Of course, if the employee recovers one cent more than the DLSE awards, he is entitled to attorneys' fees, and may be represented at no cost by a DLSE attorney in that matter. Since the court was so focused on practicalities, I was surprised that it missed that part of it.
But, the Court said, this was not practical because a "flood" of claims would over-burden the DLSE. (Ibid.) That sounds like a problem for the Legislature to me. Wouldn't the Superior Courts be equally over-burdened if many individual claims were filed? Does that mean that, as a practical matter, employees can't use the Courts? Doesn't that violate the First Amendment? What's interesting is that, in the context of employment claims, there are administrative agencies interested in enforcement, which may or may not be the case in other claims (is there a special court to file claims against Discover card?) yet this does not matter to the court.
Though the court did at times seem to make pains to refer to "class arbitration waivers," at other times it seems to mix language, implying this applies to class action waivers outside of arbitration. (Slip. Op. 10-11.) Given the implication that this ruling applies to many of the oft-litigated employment statutes, it appears this kind of class action waiver is a bad idea for employers, except under very special circumstances (associates at a law firm?).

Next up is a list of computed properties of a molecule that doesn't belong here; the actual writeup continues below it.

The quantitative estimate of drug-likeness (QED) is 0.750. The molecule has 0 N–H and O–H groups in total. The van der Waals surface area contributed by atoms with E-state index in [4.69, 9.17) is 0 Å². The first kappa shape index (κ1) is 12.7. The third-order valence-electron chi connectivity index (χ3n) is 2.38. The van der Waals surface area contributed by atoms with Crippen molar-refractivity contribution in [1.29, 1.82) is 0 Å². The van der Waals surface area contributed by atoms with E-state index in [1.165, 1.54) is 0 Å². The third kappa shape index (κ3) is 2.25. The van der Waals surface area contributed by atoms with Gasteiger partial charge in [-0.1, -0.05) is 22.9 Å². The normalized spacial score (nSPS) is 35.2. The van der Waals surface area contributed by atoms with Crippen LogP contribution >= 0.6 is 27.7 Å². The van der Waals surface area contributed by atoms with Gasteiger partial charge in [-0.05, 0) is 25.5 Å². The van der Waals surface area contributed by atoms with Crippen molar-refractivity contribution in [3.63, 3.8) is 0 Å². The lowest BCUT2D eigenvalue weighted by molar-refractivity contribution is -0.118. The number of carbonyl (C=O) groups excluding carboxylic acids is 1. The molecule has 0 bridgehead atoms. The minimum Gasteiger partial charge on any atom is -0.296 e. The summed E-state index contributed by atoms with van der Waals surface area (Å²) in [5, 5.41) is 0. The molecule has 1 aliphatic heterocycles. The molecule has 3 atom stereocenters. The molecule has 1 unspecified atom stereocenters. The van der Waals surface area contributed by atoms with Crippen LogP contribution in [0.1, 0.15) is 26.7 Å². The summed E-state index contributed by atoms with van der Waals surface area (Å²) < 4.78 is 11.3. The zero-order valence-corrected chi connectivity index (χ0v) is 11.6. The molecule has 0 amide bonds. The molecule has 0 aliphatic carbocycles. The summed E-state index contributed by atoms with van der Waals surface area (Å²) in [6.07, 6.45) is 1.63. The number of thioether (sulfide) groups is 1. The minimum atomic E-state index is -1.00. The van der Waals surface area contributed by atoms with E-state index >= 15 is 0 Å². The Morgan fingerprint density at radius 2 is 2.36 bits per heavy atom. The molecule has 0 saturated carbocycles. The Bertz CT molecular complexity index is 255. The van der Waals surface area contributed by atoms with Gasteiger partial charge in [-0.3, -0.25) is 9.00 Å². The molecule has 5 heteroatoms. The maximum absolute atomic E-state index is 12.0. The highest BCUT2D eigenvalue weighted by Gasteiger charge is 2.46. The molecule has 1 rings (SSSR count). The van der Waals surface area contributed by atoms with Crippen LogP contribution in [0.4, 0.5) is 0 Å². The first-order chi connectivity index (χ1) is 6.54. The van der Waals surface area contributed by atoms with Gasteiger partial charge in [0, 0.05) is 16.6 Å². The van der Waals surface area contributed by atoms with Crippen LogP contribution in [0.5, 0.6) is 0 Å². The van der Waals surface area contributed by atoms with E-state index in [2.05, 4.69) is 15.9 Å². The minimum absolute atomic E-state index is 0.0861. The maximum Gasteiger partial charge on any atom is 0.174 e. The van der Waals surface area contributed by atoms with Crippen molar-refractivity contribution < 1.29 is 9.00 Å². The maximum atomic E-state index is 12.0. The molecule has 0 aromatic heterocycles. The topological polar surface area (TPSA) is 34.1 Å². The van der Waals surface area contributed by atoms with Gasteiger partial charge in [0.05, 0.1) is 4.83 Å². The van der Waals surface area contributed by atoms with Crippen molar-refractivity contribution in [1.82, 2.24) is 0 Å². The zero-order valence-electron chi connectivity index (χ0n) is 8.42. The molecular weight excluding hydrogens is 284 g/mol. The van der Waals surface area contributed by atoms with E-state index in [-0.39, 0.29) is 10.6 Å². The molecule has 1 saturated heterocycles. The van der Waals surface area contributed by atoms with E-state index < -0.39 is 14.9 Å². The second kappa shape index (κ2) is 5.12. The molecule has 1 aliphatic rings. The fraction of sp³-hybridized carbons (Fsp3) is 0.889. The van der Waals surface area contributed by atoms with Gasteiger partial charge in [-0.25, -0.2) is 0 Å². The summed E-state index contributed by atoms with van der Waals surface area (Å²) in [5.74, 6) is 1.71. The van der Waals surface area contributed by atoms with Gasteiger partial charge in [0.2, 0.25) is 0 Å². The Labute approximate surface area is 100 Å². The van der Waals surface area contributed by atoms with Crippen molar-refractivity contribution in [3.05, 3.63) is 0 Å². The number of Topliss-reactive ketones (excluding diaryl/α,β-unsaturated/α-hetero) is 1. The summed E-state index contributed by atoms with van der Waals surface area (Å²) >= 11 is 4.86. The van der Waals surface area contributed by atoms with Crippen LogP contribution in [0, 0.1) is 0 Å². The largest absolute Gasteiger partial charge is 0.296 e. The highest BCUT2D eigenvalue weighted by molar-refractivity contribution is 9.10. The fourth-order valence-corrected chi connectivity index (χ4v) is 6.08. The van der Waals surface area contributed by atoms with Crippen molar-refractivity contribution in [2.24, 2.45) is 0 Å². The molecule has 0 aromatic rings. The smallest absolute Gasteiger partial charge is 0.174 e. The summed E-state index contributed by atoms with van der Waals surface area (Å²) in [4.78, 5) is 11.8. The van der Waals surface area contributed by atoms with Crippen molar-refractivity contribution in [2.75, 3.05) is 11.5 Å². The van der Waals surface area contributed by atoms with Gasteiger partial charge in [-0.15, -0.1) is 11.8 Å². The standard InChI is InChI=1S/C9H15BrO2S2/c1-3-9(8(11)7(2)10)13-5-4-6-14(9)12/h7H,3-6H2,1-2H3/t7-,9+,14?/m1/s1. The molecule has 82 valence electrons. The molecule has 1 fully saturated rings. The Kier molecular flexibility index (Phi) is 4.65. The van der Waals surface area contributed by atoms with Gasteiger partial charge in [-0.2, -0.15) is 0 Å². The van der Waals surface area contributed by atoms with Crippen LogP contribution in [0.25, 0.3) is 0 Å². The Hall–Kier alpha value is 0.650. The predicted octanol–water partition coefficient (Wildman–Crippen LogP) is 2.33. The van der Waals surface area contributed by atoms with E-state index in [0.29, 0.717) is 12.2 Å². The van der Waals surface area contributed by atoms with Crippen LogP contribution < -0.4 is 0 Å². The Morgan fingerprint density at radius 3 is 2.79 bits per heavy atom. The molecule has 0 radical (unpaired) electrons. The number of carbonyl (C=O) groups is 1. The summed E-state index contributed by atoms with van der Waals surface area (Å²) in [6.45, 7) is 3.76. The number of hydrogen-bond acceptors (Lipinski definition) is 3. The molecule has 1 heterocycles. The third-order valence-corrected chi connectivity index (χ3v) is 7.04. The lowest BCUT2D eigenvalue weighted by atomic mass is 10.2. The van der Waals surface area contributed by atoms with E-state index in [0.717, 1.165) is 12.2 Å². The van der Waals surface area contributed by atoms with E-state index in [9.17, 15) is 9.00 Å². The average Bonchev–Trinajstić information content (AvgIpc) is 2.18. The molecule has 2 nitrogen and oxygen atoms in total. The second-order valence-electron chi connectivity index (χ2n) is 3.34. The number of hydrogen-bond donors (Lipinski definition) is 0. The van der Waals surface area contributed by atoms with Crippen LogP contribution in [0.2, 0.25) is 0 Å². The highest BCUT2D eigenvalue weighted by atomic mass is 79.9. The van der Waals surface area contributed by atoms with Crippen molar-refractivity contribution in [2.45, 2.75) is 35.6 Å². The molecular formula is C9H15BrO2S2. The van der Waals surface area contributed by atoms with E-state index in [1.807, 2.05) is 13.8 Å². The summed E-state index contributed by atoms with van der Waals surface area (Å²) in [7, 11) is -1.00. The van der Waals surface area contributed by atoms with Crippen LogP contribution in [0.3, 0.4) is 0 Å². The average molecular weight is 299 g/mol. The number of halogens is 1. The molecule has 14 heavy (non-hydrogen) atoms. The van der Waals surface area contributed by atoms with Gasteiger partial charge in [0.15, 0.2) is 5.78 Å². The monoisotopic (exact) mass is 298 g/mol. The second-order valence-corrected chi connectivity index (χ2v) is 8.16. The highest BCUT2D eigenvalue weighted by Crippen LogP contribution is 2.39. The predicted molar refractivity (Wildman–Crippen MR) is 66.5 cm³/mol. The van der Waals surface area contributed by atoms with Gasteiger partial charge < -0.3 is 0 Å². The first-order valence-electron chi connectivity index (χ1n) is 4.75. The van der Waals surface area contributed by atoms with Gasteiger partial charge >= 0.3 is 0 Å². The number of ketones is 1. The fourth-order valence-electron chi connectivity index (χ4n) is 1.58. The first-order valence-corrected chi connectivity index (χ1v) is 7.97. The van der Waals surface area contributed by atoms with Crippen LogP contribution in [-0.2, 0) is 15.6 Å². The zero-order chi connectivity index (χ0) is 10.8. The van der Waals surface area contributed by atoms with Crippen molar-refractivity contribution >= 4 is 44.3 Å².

The UCL Practitioner has a blurb, here. She should have more soon.
Wage Law has this analysis:
Thought equivocal in the holding, it would appear that the factors that the Supreme Court requires the lower courts to consider would favor permitting class arbitrations in the vast majority of wage and hour cases. The majority opinion discussed, at length, three factors that favor permitting arbitrations to proceed as class actions.
I agree. In fact, I think if you really look at those factors, you are left with situations where the Plaintiff will not even elect to sue as a class much of the time. They add:
[T]he opinion strongly favors the rights of employees in wage and hour class actions and in wage cases generally. The language in Gentry v. Superior Court is so interesting that it instantly becomes one of those cases that every wage and hour practitioner should keep in a Word file with a shortcut to it on their desktop.
I agree with that too (except for the part about a Word document--use OpenDoc!). I think the practical effect of this case will far exceed its holding. In fact, I expect it to add new dimensions to practically every employment case. If every employment contract of this kind has some procedural unconscionability, and that allows an analysis of potentially unconscionable substantive terms, isn't the mere signing the employee to the agreement a violation of the law? (Application Group v. Hunter Group.)